Mobile

Shadow’s mobile apps gather data on the mysterious world of dreams

Image Credit: Shadow
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Dreams can guide us towards powerful technological breakthroughs, creative epiphanies, and deep glimpses into our souls. Unfortunately they are devilishly difficult to remember.

Shadow launched its modern-day dream catcher today — a mobile app that enables people to record, remember, and interpret their dreams.

Founder Hunter Lee Soik said that 95 percent of all dreams are forgotten in the first five minutes after waking up.

“People are now quantifying everything from sleeping to moving to eating,” Soik said in an interview with VentureBeat. “But dreams are a dataset that is literally being forgotten about every night. It’s because there is no easy way to document them. Quantifying dreams is about more than technology, we want to quantify the subconscious mind in a way that helps you understand the self.”

Shadow’s alarm clock has escalating alarms that guide dreamers through their “hypnopompic state,” from sleeping to waking. This gradual transition makes it easier to remember dreams. They can then type, speak, or answer questions to record their dreams as soon as they wake up. Shadow collects data over time so you can look for patterns and see what other people in the community are dreaming about.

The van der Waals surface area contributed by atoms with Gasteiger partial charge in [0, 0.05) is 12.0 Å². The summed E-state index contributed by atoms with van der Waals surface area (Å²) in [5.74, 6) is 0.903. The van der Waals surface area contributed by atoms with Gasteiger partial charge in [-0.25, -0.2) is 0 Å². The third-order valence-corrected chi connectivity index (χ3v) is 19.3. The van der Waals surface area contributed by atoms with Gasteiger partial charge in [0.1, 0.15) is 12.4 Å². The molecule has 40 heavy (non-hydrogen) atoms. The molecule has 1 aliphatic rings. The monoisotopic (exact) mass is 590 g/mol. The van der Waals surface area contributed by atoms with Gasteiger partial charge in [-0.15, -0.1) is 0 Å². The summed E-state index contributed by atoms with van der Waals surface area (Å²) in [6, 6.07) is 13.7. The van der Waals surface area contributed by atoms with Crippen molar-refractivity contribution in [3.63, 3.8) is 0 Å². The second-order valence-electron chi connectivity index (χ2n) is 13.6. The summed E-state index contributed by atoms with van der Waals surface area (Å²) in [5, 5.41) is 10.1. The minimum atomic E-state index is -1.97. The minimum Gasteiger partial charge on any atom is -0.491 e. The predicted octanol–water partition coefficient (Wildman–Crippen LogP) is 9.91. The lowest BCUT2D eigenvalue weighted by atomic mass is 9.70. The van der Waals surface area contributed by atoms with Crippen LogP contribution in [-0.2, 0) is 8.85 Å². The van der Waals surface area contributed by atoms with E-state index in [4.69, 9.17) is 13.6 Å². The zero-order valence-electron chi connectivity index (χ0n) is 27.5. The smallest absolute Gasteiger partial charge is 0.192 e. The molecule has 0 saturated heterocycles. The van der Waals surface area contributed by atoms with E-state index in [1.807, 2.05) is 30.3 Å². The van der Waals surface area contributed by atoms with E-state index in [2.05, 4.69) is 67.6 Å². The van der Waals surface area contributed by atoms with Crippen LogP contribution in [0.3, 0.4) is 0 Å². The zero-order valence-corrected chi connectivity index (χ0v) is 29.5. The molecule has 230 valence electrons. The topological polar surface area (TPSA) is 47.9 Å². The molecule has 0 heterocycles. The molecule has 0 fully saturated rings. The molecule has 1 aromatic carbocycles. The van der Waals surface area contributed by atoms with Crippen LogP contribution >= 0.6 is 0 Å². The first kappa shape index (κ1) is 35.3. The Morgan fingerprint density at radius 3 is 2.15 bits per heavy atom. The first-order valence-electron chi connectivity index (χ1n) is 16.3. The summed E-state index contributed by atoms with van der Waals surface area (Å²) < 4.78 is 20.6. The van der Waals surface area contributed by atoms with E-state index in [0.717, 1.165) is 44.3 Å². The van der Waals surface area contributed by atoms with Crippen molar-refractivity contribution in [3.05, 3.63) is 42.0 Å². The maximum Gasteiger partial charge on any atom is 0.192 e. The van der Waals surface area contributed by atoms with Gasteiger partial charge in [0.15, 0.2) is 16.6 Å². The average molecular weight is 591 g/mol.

The ultimate goal is to create a global dream database.

“We are interested in this idea of making the invisible visible,” Soik said. “What happens when we connect all of this information together? Its a zeitgeist for future generations. What were people in 2013 dreaming out? What do people dream about after a thunderstorm? Do mothers and children share dreams? If you eat meat after 9 pm, do you have nightmares?”

This is Souk’s third startup. After his last project he took some time off and started sleeping a lot. He was having intense, vivid dreams and wanted a place to store and understand them. He found no solutions out there to his liking, and set out to create Shadow.

He said that privacy and security is a central part of the product. Users have control over how much information is shared and any dream data pushed to the community is kept anonymous.

Shadow has also assembled a group of PhDs and dream researchers to help make sense of the data, including Dr. Deirdre Barrett, a Harvard PhD who served as president of the international association for the study of dreams; PhD Umberto Leon Dominuez, who focuses his research on the neuropsychology of consciousness; and clinical hypnotherapist Kelly Sullivan Walden; and Anne Hill, the founder of Dream Talk Radio.

Soik said that these team of experts emphasizes that the app is heavily rooted in science and you won’t find any “clouds and rainbows,” just “clean” design.

The app is free, but he has a big vision for down the road where people could pay to learn how to lucid dream or connect with dream interpreters from around the world.

Shadow is currently raising $50,000 on Kickstarter. It is available on iOS and Android.

Check out this video from Shadow:

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